Brene Brown in this absolutely incredible podcast episode talks about the difference between shame, guilt and embarrassment….and it changed everything when I listened to it 2 weeks ago, in fact, I listened to it through twice, just to ensure it went in.

When someone tries to shame you into thinking, feeling or doing something that suits their agenda, they not only attempt to take away your power, but they can trigger old shit that forces you into fight or flight, which sometimes means you don’t check your own behaviour and act in ways that are out of alignment with your core values.

They can make you second guess yourself, look for other examples where someone once said the same or similar…even if twenty years ago in a completely different context. And they know that the layers of shame, the accusations or threats they throw your way will keep you silent…and that silence stops you from finding other people who say,

“Me too…that happened to me too…she did that to me to”

You thought it was you, but actually, it was them. Well, actually it was both of you. But now you can at least look subjectively at your role in letting them affect you in that way. And now you know better, you do better. You protect yourself, you work on having better boundaries, you listen to your gut.

Have I been guilty of behaving in ways I would have preferred not to in life and in business over the past decade, for sure…and if you tell me you’ve never made an off judgement, or a decision that didn’t pan out as you expected, then you are a flipping liar. The point is when you make a mistake you get the opportunity to learn from it and address it, you get to feel bad for the behaviour not for who you are as a person.

When folks call you names, and make false accusations, like their shit don’t stink in an attempt to assassinate your character they do so knowing full well this is not about your behaviour, but about their response to your behaviour and how it made them feel…it is often to do with a lack of control, a sense of not being safe, or a worry that they will lose power or be seen differently by others.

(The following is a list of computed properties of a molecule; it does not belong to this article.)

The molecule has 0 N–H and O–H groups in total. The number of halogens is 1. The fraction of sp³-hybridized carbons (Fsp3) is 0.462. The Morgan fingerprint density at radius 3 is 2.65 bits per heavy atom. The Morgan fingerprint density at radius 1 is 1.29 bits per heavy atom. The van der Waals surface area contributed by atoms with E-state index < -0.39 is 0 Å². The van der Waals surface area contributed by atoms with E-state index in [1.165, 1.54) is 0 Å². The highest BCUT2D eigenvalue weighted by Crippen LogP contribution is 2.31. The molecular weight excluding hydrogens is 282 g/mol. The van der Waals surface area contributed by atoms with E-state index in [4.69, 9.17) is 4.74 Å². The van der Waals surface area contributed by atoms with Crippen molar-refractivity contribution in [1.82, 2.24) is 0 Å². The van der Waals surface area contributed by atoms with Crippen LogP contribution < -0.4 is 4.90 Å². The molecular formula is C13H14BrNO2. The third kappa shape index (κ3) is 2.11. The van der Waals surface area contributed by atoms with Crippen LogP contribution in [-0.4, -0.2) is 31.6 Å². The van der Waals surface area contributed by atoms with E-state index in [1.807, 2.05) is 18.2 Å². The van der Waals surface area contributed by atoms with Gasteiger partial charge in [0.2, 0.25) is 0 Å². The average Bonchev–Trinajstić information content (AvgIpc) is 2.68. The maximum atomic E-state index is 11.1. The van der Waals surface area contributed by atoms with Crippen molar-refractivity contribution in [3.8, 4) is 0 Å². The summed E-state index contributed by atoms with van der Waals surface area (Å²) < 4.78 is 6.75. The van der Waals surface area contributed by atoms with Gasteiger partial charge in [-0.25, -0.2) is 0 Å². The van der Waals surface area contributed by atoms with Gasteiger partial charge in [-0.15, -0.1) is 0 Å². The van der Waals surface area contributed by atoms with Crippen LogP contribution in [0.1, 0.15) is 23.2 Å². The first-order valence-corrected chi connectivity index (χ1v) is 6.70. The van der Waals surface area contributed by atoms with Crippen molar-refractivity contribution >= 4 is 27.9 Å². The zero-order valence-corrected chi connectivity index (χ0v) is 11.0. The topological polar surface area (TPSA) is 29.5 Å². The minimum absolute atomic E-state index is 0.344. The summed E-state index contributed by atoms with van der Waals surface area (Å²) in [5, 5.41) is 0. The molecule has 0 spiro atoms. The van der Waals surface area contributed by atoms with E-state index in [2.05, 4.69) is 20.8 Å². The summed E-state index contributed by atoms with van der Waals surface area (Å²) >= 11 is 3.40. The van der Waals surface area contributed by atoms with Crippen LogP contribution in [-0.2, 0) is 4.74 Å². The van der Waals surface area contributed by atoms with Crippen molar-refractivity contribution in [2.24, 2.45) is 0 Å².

And that sucks for both of you because it leads to feelings of disconnection, abandonment, mistrust, and loneliness…in a time when what we crave is the opposite of those.

So what is the solution?

I think it is about damage control.

  • Due diligence when it comes to hiring or working with a new coach or service provider
  • Knowing that not everything is always as it appears
  • Watch what people do, not what they say…tune into their energy (if something feels off…it always is)
  • Being clear on your expectations of others and of yourself
  • Having legals in place that protect both parties
  • Learning to slow things down and have conscious conversations
  • Being super clear on your mission, and reminding yourself of it
  • Knowing that not everything or everyone is for you
  • Using the unsubscribe and unfollow buttons OFTEN
  • Picking your team, your mastermind, your influences carefully
  • Building in support that you can trust inherently

Wow that turned into a long one, and I ran out of puff lol.

Its 22.11pm on a Monday night, I have been up since 6.30am and I am done.

These 3 months have felt like the longest of my life…groundhog day unlike no other. The gift of uninterrupted time has been great for focus and productivity, but not for self care and mental health.

But there is hope on the horizon. Change is coming. I guess it’s time for people to work out what role they want to play in that change. It takes all of us. It takes the creation of safe, collaborative, spaces of co-creation and quality communication. We don’t need any more top-down hierarchies…and trust me there are other models.

Watch this space.

Julie Creffield is a Tribe Leadership Expert, Community Engagement Strategist and Creative Business Coach. She is based in East London where for the past 20 years she has been working with hard to reach groups to bring about change.

Working on large cultural projects such as the London 2012 Olympics, and organisations as diverse as The Met Police and The Royal Opera House, she now supports experts, coaches and consultants to grow profitable and impactful businesses with community at their heart.